The Calgary Flames trade of Sean Monahan was one that they should regret, but in executing the trade, it also left them with one of the NHL’s most confusing and complex trade conditions of all time.
The trade, made official in the summer of 2022, was Sean Monahan and a 2025 conditional first-round pick to the Montreal Canadiens for future considerations—a pure cap dump trade.
But the conditions attached to the trade took many around the NHL hours to break down and understand, and still leave many perplexed. So here is the most simple breakdown of what the first-round pick could be for all teams involved in the simplest way possible.
The Florida Panthers’ conditions
Now this 2025 first-round pick has to start with the Florida Panthers, who are the true crux in this whole debacle for Calgary. The Flames acquired a 2025 conditional first-round pick from the Panthers in the Matthew Tkachuk trade. The condition on the selection was that it was lottery-protected.
But, it goes deeper than that.
The Panthers executed another deal earlier in the year with the Philadelphia Flyers for Claude Giroux, which included at the time a 2024 conditional first-round pick. The conditions on that pick? If the pick is a top 10 selection, Philadelphia will instead receive Florida’s 2025 first-round pick. So when they traded away their 2025 selection to the Flames, it was already conditional on those conditions.
Long story short, if the Panthers are outside the top 10 in the draft, Philadelphia gets their 2024 first rounder and the Flames would most likely get Florida’s 2025 first-round selection. With how Florida is playing, this would be the likely outcome. Additionally, if that 2025 first-rounder is then a lottery pick then Florida would send Calgary their 2026 first-round pick.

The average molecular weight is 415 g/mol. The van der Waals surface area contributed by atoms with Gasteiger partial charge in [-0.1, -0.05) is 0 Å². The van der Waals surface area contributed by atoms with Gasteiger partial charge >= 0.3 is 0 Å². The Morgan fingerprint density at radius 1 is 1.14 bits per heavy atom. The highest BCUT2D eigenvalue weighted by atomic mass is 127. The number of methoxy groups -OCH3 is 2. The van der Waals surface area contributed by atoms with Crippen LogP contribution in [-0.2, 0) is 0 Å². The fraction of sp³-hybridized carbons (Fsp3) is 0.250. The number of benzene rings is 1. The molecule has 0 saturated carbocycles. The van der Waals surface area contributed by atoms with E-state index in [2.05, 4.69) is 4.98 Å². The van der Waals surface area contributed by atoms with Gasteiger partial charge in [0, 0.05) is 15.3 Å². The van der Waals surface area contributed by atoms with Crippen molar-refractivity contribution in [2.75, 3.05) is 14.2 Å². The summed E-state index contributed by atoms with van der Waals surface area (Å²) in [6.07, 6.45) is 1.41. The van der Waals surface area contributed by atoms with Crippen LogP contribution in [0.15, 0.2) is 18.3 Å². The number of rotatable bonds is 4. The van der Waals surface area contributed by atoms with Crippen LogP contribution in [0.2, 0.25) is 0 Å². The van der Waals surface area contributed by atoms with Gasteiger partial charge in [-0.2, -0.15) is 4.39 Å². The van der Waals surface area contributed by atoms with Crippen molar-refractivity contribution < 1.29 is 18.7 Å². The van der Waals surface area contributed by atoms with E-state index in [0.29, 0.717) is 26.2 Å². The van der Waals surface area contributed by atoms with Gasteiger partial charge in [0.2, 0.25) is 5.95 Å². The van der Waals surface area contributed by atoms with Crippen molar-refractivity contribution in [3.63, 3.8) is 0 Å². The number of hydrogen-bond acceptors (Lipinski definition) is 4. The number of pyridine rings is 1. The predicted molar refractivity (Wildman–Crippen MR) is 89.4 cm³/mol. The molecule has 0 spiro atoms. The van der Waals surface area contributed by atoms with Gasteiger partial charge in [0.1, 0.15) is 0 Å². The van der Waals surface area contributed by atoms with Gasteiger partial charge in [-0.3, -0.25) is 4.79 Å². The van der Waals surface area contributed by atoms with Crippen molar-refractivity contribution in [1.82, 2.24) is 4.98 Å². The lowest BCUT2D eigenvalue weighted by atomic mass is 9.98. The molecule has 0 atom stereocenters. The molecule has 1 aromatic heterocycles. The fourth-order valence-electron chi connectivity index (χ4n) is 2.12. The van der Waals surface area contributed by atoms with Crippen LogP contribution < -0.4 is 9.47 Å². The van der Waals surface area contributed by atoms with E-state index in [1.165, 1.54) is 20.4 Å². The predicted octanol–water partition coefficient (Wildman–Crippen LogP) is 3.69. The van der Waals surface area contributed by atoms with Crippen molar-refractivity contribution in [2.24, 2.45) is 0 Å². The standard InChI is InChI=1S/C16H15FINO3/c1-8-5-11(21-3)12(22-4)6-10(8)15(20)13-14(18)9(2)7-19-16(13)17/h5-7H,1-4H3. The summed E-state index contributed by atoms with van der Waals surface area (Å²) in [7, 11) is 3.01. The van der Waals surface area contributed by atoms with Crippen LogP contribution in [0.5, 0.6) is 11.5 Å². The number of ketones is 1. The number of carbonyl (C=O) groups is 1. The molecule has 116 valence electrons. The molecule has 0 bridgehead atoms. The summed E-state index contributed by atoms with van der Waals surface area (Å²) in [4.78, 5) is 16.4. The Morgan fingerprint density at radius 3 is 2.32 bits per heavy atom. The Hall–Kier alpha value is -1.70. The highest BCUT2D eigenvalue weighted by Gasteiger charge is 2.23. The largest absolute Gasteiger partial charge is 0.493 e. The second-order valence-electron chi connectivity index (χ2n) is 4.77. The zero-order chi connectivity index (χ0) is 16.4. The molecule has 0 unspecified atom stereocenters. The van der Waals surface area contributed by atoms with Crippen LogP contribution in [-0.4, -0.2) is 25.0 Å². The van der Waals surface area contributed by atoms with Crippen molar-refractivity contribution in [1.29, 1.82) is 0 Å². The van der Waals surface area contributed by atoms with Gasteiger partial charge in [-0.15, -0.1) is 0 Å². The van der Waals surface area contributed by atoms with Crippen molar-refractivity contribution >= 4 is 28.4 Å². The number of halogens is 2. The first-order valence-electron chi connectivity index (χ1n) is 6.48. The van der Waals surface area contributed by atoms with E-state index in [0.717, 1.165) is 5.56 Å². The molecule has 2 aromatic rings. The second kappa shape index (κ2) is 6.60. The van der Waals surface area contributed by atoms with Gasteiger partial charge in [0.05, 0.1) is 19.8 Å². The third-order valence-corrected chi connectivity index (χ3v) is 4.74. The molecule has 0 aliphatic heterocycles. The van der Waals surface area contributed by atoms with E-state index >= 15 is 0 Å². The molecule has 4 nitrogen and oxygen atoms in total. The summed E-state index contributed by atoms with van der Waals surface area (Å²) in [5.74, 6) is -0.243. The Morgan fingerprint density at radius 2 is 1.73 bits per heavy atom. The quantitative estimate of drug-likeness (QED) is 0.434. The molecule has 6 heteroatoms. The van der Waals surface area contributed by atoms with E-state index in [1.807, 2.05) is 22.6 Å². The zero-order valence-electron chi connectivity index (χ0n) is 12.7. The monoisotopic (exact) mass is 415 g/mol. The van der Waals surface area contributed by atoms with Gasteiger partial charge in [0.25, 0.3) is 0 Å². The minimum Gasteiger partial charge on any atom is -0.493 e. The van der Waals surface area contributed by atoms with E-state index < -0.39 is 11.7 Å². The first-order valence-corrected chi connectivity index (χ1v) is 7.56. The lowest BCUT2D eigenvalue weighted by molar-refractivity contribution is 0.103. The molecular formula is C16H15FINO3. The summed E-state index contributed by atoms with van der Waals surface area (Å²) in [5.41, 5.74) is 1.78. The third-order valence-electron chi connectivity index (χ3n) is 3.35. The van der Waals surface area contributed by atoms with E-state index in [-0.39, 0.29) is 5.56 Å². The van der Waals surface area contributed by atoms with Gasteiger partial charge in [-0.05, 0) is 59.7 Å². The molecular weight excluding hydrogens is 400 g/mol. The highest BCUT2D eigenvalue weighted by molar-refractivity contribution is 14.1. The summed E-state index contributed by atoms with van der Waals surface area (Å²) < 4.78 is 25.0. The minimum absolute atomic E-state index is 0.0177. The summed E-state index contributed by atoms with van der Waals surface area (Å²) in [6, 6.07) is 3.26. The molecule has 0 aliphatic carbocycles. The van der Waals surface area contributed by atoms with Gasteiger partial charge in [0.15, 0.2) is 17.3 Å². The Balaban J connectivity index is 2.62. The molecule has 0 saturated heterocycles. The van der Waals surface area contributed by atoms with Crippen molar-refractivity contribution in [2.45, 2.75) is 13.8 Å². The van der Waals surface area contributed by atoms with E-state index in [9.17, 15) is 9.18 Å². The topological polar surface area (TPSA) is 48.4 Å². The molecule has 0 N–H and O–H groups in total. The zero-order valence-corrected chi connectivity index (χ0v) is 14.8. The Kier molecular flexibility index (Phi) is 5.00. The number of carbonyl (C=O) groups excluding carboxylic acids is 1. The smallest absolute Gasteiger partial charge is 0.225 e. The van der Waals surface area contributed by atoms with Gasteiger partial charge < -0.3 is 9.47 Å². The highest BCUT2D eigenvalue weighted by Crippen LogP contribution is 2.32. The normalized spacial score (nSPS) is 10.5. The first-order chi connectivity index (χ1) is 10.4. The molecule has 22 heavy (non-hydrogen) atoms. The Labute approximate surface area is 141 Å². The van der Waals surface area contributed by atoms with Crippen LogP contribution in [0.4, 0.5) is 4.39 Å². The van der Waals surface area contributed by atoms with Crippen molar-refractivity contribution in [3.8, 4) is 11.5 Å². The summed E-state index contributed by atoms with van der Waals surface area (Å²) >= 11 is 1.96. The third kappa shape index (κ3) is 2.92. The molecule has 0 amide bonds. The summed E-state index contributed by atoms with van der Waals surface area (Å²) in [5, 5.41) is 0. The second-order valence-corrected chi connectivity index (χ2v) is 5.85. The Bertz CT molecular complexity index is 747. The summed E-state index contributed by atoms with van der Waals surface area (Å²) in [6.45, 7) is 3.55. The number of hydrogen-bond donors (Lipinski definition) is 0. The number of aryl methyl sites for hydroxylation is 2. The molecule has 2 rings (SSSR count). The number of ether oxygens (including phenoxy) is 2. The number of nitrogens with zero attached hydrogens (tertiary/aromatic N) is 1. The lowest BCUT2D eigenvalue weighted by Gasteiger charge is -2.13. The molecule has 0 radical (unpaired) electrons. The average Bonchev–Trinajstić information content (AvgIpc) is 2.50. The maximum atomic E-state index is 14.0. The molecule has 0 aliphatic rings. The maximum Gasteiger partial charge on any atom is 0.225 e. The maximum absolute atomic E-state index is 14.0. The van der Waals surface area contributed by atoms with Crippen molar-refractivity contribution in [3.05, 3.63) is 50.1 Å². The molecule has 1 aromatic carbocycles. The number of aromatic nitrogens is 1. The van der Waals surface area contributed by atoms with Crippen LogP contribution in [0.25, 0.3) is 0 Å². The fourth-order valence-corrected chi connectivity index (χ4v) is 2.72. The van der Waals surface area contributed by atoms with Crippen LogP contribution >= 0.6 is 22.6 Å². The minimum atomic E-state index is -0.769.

This is critical.
The Montreal Canadiens’ conditions
Now Montreal really has all the power in this situation. Let’s break it down in chronological order.
If the Flames’ own first-round selection in 2024 is between #20 and #32 in the draft order, Montreal can take that pick instead of seeing the rest of the conditions play out. This would be foolish of Montreal to do, as there is a greater chance at a better pick. Combined with the likelihood of the Flames finishing higher in the draft than 20th overall, you can forget this one.
Next up is assuming the Flames get Florida’s 2025 first-round pick based on what’s noted above. If both Calgary and Florida are not in the top 10, then Montreal gets the better of the two picks in 2025. If Calgary’s pick is top 10 and Florida’s pick is not top 10, then Montreal would receive Florida’s pick.
So the most simplest outcome is for the rest of the season, Florida continues to be good, sends Philadelphia their 2024 first-round pick, which then would send Calgary their 2025 pick and then subjective to the “which pick is better” which leaves Calgary in a much better spot.
But if Florida somehow finds themselves out of the postseason, then things could get dangerous for Calgary.
There are two separate scenarios: if Calgary’s pick is top 10 in 2025 or if it is not top 10 in 2025.
If the pick is not in the top 10, then Calgary would send its 2025 pick to Montreal (in addition to a wildly specific condition around a fourth-round pick also sent in the Tkachuk trade).
If the pick is in the top 10, then the Flames would be in trouble. If the pick is first overall, then Montreal would get a 2025 third-rounder and the better of Calgary and Florida’s 2026 first-rounder. If the pick is second to tenth, then Montreal would get Calgary’s 2025 first-round pick.
So there is a world in which the Flames draft second overall in 2025 and have to give up that pick to Montreal. A lot would have to happen to get to that point, but it’s not impossible.
Diagrams to sum up the Monahan trade conditions
If the large amount of words and the mention of conditions were not clear, then here is a visual representation of all the scenarios that I can see happening with the selection:
Clear as mud if you ask me.
The Flames are giving up a first-round pick either way, but the worst possible situation is the last one if the team ends up giving up a franchise player for a camp dump move.